Derby City Council has scooped up the Business Transformation award at this year’s LGC Awards.
On Wednesday, 13th March more than 1,000 of the most senior figures in British local government gathered at Grosvenor House, London to celebrate the sector’s greatest innovators. The Council’s Hospital to Home team went along, and were delighted to win gold in the Business Transformation award category!
The Hospital to Home team has been based within the Royal Derby hospital since December 2016. The service aims to reduce the time people remain in hospital for, instead allowing them to recover in their own homes, taking care of their emotional and physiological needs.
Often in hospital the focus is on beds, not people, with patients being moved from one bed to another. H2H recognises that patients recover and respond best to rehabilitation within their home, where their lives have been lived, where their treasures and belongings are and where they are able to resume their lives.
The H2H team has had a significant impact on locality teams, to whom Royal Derby Hospital (RDH) refers. Between September and November 2016, 380 cases were referred from the RDH to locality teams. Between December and February 2017 with the H2H team operational, 86 cases were referred – a 77% reduction in referrals.
H2H has worked in partnership with Home First and the RDH discharge team to roll out the nationally recognised Discharge to Assess process. Figures for this are reported nationally, and Derby City Council has achieved the number one status for a unitary authority in the country.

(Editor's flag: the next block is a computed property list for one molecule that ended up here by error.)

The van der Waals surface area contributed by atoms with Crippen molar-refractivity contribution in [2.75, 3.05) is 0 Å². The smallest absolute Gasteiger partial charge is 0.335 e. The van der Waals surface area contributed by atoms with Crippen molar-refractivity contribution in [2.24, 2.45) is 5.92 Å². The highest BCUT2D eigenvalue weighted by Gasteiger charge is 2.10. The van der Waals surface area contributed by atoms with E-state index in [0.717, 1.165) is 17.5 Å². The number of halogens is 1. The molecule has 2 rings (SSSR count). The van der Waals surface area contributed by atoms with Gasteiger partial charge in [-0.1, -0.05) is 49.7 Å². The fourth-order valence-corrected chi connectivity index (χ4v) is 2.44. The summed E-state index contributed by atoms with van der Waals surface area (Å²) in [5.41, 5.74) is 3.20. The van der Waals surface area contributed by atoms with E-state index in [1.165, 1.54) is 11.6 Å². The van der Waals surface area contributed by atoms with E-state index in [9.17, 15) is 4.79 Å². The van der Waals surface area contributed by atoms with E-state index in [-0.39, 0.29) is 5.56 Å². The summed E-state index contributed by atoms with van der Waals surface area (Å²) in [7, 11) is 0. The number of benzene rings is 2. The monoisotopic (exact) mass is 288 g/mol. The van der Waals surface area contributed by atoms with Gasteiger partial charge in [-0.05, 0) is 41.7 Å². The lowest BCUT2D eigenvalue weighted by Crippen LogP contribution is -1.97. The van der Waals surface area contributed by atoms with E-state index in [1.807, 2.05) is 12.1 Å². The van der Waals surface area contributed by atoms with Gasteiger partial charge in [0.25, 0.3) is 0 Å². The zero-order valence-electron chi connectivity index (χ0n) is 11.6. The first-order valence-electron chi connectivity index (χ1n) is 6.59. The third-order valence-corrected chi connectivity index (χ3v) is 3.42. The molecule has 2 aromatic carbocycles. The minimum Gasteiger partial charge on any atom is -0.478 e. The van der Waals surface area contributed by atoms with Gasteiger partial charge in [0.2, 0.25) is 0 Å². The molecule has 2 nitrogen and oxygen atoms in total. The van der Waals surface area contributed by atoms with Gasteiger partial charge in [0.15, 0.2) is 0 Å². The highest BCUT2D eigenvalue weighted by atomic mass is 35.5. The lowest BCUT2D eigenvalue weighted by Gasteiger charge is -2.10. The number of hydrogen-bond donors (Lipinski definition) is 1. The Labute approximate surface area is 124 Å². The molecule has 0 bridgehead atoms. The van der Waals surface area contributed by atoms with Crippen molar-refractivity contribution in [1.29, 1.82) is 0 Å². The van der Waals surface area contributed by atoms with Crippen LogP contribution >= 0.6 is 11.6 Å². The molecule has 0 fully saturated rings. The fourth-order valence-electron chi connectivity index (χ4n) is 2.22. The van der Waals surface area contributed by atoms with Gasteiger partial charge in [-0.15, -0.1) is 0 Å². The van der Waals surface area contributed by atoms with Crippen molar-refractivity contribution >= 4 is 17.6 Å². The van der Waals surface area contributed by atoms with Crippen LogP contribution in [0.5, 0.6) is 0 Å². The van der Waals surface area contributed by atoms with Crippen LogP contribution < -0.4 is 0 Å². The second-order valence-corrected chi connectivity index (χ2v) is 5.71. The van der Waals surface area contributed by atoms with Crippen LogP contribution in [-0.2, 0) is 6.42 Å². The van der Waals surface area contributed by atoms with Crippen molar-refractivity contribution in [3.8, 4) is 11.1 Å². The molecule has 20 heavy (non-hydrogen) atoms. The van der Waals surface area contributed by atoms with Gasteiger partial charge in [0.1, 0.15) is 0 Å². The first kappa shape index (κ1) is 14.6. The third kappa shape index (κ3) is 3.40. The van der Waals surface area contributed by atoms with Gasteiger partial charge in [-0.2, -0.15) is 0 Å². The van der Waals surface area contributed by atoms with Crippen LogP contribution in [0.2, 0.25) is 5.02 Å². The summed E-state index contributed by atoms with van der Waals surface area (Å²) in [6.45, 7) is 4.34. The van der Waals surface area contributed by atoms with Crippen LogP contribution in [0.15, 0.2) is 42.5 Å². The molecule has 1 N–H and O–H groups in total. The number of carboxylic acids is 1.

The judges said of our entry:
“Fantastic energy and leadership that delivered wholesale transformation.
“The whole service was changed, and the project now sets an example for others. Great clarity of relationship with NHS – this was an innovative approach with a forward thinking vision.
“Strong performance management. Inclusion of Public Health and use of evidence-based model very impressive.
The winners of the awards were selected by panels featuring some of the country’s most respected council chief executives and other senior council officers who heard presentations and then interviewed representatives of the shortlisted councils.
Over 500 entries were submitted, whittled down to just 20 winners taking prizes home. Winners are the councils doing the most to innovate to ensure they best serve residents in the era of austerity.
Judging for the prestigious Council of the Year category, sponsored by Zurich Municipal, took place on the day of the awards, following site visits by the judges to shortlisted authorities. Two senior figures of the council in question – most regularly the leader and chief executive – gave a presentation to the judges who then quizzed them on their aspirations for their areas.
Nick Golding, LGC’s editor, said:
“Councils shortlisted for an LGC Award have proved themselves to be among the nation’s most innovative.
“At a time when communities nationwide are reeling from uncertainty and continuing austerity, we need to celebrate the local leaders – both council officers and councillors – without whose inspiring work our cherished local services would be even further diminished.
“All too often the depth of talent in local government is not sufficiently appreciated but the LGC Awards are unashamedly about celebrating those doing most to provide the services our communities require.”